Can volunteer crowdsourcing reduce disaster risk? A systematic review of the literature

Nayomi Kankanamge, Tan Yigitcanlar, Ashantha Goonetilleke, Md Kamruzzaman

Research output: Contribution to journalReview ArticleResearchpeer-review

94 Citations (Scopus)


Disasters are natural catastrophic events that cause damage to property and loss of lives. Highly-reliable in-situ location information is critical for rescue efforts during and after disasters, but often such information is not easy or even possible to obtain. The recent technological advancements along with the volunteerism opportunities create the possibility for obtaining the most needed information through citizens via online applications. The paper investigates the role of volunteer crowdsourcing, including its key attributes and relevant technologies, in disaster risk reduction. This study adopts the systematic literature review technique as the methodological approach. The results reveal three major application areas, where the data collection is undertaken through volunteer crowdsourcing—i.e., marketing, communication, disasters. The findings point out to a trend of increasing focus on volunteer crowdsourcing in the disaster risk reduction literature between 2006 and 2018. The study suggests that the adoption of volunteer crowdsourcing systems into practice would assist policymakers and disaster risk managers to make informed decisions before, during and after disasters—hence, could help in reducing risks.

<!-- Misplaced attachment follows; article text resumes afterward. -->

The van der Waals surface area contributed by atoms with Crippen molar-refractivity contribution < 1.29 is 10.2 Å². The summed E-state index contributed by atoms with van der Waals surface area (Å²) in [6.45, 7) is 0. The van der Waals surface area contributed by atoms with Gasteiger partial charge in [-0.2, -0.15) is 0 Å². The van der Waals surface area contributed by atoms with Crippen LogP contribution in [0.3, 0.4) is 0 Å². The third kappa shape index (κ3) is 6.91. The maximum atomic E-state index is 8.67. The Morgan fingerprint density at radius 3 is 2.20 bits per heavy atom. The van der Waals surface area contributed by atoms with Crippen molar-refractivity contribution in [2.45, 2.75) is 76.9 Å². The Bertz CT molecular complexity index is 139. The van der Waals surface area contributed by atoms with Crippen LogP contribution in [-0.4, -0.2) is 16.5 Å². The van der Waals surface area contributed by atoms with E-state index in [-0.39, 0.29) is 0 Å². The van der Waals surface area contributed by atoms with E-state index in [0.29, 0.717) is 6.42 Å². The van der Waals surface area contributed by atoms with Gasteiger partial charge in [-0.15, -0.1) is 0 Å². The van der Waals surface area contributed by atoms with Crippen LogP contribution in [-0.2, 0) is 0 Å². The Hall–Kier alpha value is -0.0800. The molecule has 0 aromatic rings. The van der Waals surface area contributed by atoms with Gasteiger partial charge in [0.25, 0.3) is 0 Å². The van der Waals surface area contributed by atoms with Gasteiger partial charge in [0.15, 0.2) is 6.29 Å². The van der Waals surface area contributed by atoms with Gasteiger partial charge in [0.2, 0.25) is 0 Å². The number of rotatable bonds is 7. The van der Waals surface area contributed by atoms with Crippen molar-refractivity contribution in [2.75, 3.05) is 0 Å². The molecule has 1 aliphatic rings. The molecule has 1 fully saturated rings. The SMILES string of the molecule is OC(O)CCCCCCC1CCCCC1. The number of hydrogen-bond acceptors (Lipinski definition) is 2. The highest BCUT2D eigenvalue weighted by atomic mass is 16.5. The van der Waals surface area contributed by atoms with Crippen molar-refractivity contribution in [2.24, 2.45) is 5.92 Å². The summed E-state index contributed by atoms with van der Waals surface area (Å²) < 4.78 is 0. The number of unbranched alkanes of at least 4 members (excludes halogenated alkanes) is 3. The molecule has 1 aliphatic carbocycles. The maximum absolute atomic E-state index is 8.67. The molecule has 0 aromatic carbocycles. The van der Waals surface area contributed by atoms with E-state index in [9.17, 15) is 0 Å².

Original languageEnglish
Article number101097
Number of pages12
JournalInternational Journal of Disaster Risk Reduction
Publication statusPublished - Apr 2019


  • Citizen science
  • Crowdsourcing
  • Disaster risk reduction
  • Neogeography
  • Social media
  • Volunteered geographic information

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